In the south of France, designer Pierre Yovanovitch transformed the boutique of Villa Noailles art centre with a bold, eye-catching interior and fearless use of colour
“I am fortunate to have a great and friendly working relationship with Jean-Pierre Blanc, founder of the Hyères International Fashion and Photography Festival, the Hyères Design Parade and the Toulon Design Parade,” Pierre Yovanovitch says. “Jean-Pierre commissioned me to do the interior of the Villa Noailles’s boutique in 2019, and now again in 2020. I’ve also been a longtime supporter of the art centre’s festivals so I was thrilled to be able to take part in it by designing the boutique in conjunction with the opening of Design Parade Hyères.”
For this second iteration, which will be on view until April 2021, the French designer — who hails from about 100 kilometres away in Nice — has expressed all his creativity in a 100-square-metre space. Yovanovitch kept the existing materials and structural elements while adding bold, colourful paints and new pieces of furniture to give it an entirely new look. Every hue was specially created for this project in collaboration with the expert team of Atelier Mériguet-Carrère; green-blue, bright red and pale pink create the palette. “Colour has the power to redefine space,” Yovanovitch says. “It gives a new dimension and interacts with objects and furniture. I wanted to create a bold, joy-filled space that brings the design pieces to light.”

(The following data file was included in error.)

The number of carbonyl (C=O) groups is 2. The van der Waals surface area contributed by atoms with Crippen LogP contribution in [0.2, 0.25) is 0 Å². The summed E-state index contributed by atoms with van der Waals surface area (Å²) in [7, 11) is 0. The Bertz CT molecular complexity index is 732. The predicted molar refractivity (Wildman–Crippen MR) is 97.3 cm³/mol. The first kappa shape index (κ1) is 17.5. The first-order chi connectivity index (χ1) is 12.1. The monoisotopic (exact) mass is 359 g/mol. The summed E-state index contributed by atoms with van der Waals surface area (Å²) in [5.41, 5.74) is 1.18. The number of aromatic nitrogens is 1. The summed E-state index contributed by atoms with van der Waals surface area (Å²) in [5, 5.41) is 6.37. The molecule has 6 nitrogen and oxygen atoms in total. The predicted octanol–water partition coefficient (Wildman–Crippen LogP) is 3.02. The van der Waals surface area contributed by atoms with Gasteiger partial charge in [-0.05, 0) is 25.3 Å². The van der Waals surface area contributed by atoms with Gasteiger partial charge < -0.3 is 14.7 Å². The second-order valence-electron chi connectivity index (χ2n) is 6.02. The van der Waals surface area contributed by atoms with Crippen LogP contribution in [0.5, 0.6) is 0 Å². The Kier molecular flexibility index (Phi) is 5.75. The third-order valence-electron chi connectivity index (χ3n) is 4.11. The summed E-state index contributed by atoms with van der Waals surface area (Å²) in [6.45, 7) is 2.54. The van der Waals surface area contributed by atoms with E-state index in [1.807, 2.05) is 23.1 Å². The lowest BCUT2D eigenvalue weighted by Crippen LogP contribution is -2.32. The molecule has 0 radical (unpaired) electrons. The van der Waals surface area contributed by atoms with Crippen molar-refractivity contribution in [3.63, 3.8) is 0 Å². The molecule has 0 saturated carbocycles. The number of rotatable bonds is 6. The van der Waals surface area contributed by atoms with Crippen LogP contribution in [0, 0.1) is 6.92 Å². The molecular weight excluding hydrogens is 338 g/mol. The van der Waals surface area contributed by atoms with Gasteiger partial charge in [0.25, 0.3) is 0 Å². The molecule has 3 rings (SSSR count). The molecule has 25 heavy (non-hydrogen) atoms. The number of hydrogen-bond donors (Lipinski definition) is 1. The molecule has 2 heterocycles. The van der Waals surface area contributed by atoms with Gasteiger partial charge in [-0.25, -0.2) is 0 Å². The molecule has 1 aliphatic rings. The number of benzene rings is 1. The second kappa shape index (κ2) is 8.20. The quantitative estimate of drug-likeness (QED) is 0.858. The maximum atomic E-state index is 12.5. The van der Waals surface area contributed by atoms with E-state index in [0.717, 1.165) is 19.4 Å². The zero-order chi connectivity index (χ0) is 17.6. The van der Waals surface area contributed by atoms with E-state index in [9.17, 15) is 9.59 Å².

It was important for me to create a space that echoes the eccentricity and vibrancy that Marie-Laure Noailles was known for, as well as the energy, the joy and the light that emanate from this mythical villa in the south of France
Behind the concept and aesthetic was also Yovanovitch’s desire to highlight the architectural history and cubist character of the building — which dates back to the 1920s and was originally designed by Robert Mallet-Stevens (1886-1945) — where the boutique is nestled. “The space had to reflect the festival’s focus of supporting emerging and established designers with fun, eye-catching design focal points,” Yovanovitch says. Curated this year by Graziella Semerciyan gallery, the objects perfectly fit the lively atmosphere.
“I’ve always been fascinated by the lives of Marie-Laure and Charles de Noailles, and their role as art, design and architecture patrons of their time,” Yovanovitch adds. “It was important for me to create a space that echoes the eccentricity and vibrancy that Marie-Laure Noailles was known for, as well as the energy, the joy and the light that emanate from this mythical villa in the south of France.”